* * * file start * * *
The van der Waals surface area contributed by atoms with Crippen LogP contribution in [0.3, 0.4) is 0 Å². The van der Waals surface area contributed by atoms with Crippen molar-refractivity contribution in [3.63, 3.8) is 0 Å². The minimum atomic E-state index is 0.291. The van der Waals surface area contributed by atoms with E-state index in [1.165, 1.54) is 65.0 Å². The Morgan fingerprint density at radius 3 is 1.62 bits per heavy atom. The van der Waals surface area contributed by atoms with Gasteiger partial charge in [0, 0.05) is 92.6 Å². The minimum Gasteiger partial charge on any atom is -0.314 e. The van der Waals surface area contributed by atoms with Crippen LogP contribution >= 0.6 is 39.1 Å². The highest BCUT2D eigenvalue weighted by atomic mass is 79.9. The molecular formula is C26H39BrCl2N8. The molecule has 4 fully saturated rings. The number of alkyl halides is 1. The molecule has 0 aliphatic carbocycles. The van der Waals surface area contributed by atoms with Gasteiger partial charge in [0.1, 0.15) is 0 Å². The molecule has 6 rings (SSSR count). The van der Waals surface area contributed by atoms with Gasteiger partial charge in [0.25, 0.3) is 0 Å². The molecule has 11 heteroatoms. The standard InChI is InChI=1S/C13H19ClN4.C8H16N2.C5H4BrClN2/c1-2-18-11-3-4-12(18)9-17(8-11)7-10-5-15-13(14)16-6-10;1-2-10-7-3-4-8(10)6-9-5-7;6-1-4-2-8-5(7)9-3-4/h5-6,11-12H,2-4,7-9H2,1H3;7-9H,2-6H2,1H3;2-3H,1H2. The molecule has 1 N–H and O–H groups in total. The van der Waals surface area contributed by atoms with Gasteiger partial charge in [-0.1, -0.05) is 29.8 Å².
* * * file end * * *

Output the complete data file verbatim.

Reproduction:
The van der Waals surface area contributed by atoms with Crippen LogP contribution in [0.3, 0.4) is 0 Å². The van der Waals surface area contributed by atoms with Crippen molar-refractivity contribution in [3.63, 3.8) is 0 Å². The minimum atomic E-state index is 0.291. The van der Waals surface area contributed by atoms with E-state index in [1.165, 1.54) is 65.0 Å². The Morgan fingerprint density at radius 3 is 1.62 bits per heavy atom. The van der Waals surface area contributed by atoms with Gasteiger partial charge in [0, 0.05) is 92.6 Å². The minimum Gasteiger partial charge on any atom is -0.314 e. The van der Waals surface area contributed by atoms with Crippen LogP contribution >= 0.6 is 39.1 Å². The highest BCUT2D eigenvalue weighted by atomic mass is 79.9. The molecular formula is C26H39BrCl2N8. The molecule has 4 fully saturated rings. The number of alkyl halides is 1. The molecule has 0 aliphatic carbocycles. The van der Waals surface area contributed by atoms with Gasteiger partial charge in [0.1, 0.15) is 0 Å². The molecule has 6 rings (SSSR count). The van der Waals surface area contributed by atoms with Gasteiger partial charge in [0.25, 0.3) is 0 Å². The molecule has 11 heteroatoms. The standard InChI is InChI=1S/C13H19ClN4.C8H16N2.C5H4BrClN2/c1-2-18-11-3-4-12(18)9-17(8-11)7-10-5-15-13(14)16-6-10;1-2-10-7-3-4-8(10)6-9-5-7;6-1-4-2-8-5(7)9-3-4/h5-6,11-12H,2-4,7-9H2,1H3;7-9H,2-6H2,1H3;2-3H,1H2. The molecule has 1 N–H and O–H groups in total. The van der Waals surface area contributed by atoms with Gasteiger partial charge in [-0.1, -0.05) is 29.8 Å².